John Heaton (jheaton) wrote,
John Heaton
jheaton

Voter ID laws

A few days ago, my brother posted an article on his Facebook wall about the difficulties faced by former Speaker of the U.S. House of Representatives Jim Wright when he tried to get a photo ID card that would allow him to vote in today's elections in Texas, which recently enacted an extremely strict new law requiring voters to present a photo ID before voting. In the discussion that ensued in the comments to that post, the question arose whether such laws, which tend to disproportionately affect minority voters, are motivated by racial animus. Most commenters thought not; most believe voter ID laws are motivated by purely political considerations. That's probably true: the Republican Party supports such laws not because they have an institutional hatred of minorities, but because they believe the people who don't have photo IDs, who incidentally are more likely to be minorities than not, are more likely to vote for Democrats.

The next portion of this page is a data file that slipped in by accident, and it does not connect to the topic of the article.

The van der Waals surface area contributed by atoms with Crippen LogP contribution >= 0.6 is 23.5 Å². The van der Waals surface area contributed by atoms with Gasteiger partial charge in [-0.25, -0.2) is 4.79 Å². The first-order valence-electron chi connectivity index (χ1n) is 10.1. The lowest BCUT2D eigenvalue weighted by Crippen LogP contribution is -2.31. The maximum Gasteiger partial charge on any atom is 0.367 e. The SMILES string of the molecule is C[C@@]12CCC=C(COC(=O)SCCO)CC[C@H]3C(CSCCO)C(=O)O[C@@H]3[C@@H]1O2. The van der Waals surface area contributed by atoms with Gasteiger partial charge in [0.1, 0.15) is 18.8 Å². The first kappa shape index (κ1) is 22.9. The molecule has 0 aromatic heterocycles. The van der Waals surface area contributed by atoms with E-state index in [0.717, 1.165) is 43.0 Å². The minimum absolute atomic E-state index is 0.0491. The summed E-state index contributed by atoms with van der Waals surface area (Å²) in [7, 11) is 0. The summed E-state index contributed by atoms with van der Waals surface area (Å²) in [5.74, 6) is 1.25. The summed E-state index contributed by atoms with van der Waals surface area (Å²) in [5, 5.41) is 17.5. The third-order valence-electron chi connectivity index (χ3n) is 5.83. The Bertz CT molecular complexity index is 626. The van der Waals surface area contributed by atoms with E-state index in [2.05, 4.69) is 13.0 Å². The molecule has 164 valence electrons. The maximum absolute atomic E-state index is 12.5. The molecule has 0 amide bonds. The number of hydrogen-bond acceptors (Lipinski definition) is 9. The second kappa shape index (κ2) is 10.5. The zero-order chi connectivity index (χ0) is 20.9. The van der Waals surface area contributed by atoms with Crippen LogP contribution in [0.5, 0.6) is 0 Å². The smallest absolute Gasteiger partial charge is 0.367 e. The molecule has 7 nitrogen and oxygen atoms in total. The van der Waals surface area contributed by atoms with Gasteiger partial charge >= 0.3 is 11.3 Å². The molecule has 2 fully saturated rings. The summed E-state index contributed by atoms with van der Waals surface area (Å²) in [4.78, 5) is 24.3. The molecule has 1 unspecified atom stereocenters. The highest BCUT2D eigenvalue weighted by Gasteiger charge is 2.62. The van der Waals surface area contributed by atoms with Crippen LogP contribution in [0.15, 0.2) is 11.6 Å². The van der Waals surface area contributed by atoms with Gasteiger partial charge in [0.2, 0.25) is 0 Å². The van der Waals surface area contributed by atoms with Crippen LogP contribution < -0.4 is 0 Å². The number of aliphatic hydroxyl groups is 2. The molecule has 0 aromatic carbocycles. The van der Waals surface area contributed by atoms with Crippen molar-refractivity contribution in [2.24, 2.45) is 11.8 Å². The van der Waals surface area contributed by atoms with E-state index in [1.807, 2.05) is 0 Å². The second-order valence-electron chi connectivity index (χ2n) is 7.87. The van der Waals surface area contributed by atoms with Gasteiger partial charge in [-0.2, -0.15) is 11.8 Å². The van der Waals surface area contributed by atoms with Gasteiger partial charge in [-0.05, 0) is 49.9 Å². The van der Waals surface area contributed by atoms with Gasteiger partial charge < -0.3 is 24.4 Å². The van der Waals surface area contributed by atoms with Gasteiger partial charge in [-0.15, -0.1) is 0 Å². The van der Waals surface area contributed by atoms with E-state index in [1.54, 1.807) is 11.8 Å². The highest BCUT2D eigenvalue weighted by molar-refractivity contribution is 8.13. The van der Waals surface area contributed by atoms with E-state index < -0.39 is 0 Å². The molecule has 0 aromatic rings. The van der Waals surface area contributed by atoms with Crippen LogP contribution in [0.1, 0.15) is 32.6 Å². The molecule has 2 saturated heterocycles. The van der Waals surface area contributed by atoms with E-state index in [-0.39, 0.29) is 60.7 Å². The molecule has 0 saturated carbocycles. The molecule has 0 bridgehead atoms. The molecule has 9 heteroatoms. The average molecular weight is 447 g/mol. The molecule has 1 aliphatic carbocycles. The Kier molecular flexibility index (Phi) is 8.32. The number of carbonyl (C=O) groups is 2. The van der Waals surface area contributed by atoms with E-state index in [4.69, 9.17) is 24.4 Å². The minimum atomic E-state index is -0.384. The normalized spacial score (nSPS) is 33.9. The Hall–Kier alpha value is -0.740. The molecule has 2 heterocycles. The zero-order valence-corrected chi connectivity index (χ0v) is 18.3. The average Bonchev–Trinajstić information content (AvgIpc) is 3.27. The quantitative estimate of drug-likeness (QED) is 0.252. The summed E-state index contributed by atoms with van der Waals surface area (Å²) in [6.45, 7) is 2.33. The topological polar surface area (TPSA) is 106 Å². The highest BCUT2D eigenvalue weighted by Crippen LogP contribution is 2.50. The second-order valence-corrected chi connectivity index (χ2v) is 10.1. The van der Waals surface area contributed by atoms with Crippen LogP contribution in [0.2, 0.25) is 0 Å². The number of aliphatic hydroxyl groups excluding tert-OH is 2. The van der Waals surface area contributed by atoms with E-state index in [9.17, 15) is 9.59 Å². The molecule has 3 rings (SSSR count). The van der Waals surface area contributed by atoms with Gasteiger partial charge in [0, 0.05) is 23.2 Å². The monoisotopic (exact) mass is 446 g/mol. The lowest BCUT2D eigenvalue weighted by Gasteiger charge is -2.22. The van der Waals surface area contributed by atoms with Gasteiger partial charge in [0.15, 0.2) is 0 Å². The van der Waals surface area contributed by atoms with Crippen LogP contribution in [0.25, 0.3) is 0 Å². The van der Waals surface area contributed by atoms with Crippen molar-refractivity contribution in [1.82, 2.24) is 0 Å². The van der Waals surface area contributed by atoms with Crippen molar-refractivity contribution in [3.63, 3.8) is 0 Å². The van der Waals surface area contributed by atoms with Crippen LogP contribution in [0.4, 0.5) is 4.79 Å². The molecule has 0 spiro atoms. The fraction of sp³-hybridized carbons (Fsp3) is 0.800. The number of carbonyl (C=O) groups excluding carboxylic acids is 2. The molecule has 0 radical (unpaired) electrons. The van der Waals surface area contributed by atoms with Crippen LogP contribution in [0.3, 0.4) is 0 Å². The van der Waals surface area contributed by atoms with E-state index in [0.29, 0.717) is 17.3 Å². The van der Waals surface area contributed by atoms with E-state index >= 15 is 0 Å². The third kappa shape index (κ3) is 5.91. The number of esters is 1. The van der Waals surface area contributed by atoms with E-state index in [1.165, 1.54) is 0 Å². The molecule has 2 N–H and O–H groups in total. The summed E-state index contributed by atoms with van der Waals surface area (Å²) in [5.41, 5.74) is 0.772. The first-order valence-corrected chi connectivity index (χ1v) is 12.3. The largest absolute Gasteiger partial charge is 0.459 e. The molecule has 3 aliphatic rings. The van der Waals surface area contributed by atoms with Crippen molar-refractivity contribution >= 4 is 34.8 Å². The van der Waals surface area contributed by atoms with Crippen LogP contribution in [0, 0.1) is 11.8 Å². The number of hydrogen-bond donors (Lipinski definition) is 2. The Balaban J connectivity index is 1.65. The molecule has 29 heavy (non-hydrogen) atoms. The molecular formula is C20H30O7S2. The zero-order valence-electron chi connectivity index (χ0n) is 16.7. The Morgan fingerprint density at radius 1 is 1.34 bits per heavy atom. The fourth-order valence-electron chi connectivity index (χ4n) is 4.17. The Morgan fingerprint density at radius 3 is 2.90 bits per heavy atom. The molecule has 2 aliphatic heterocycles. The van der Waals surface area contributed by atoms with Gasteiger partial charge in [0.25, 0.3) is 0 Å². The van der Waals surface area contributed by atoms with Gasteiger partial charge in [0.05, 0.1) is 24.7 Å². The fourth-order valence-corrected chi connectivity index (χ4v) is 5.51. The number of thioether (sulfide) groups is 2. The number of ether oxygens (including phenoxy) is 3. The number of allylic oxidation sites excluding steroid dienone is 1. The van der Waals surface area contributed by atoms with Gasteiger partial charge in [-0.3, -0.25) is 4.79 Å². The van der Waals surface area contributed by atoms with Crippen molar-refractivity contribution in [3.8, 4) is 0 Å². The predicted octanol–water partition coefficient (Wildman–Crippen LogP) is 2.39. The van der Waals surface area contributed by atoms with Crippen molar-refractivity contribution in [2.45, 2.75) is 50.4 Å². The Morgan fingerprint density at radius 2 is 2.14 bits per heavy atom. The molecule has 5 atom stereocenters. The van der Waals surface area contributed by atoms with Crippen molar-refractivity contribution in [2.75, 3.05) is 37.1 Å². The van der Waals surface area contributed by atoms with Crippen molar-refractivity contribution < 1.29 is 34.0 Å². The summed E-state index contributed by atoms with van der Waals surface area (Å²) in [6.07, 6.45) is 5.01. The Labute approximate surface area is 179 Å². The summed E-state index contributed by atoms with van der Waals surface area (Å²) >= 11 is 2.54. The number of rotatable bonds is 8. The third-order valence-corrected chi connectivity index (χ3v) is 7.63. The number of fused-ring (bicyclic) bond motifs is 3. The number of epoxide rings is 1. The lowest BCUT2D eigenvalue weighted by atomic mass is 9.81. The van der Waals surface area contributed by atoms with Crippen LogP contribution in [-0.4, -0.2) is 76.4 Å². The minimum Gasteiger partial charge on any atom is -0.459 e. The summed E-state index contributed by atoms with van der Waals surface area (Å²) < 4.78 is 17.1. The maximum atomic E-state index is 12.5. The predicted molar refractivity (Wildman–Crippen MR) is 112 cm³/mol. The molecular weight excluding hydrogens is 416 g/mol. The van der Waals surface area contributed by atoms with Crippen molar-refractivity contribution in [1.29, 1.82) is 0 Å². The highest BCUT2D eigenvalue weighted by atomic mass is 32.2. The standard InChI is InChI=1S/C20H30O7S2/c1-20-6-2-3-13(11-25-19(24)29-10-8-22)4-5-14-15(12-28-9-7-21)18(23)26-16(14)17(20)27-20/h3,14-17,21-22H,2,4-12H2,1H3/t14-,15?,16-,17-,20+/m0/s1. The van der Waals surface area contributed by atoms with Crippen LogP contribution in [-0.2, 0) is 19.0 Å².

However, so what? The motivation is irrelevant. It's well-established that minorities are less likely to have photo IDs, and are more likely to face significant hurdles obtaining them, so a law that makes possessing a photo ID a requirement for voting is a racist law. That the racism was probably motivated by political considerations instead of hatred (and that the laws are also classist, ageist, and often sexist) doesn't make it less racist, nor less odious.

Also, I'm not willing to completely rule out racial animus as a motivating factor for the politicians voting for those laws. The Republican Party is not an intrinsically racist organization, but it is extremely tolerant of racists and has invested a lot of time and effort into trying to recruit them into the party. That was the whole point of Richard Nixon's Southern Strategy, after all: to bring conservative white Southerners, many of whom had moved away from the Democratic Party because of its support for the civil rights movement, into the Republican fold. The GOP didn't abandon appealing to while racial resentments as a campaign tactic after Nixon was elected in 1968, and one has to assume that at least some of those new recruits ended up being elected to office.

But again, so what? Voting for a racist law is a bad thing to do regardless of your motivation.
 
Tags: elections, politics, social media: facebook
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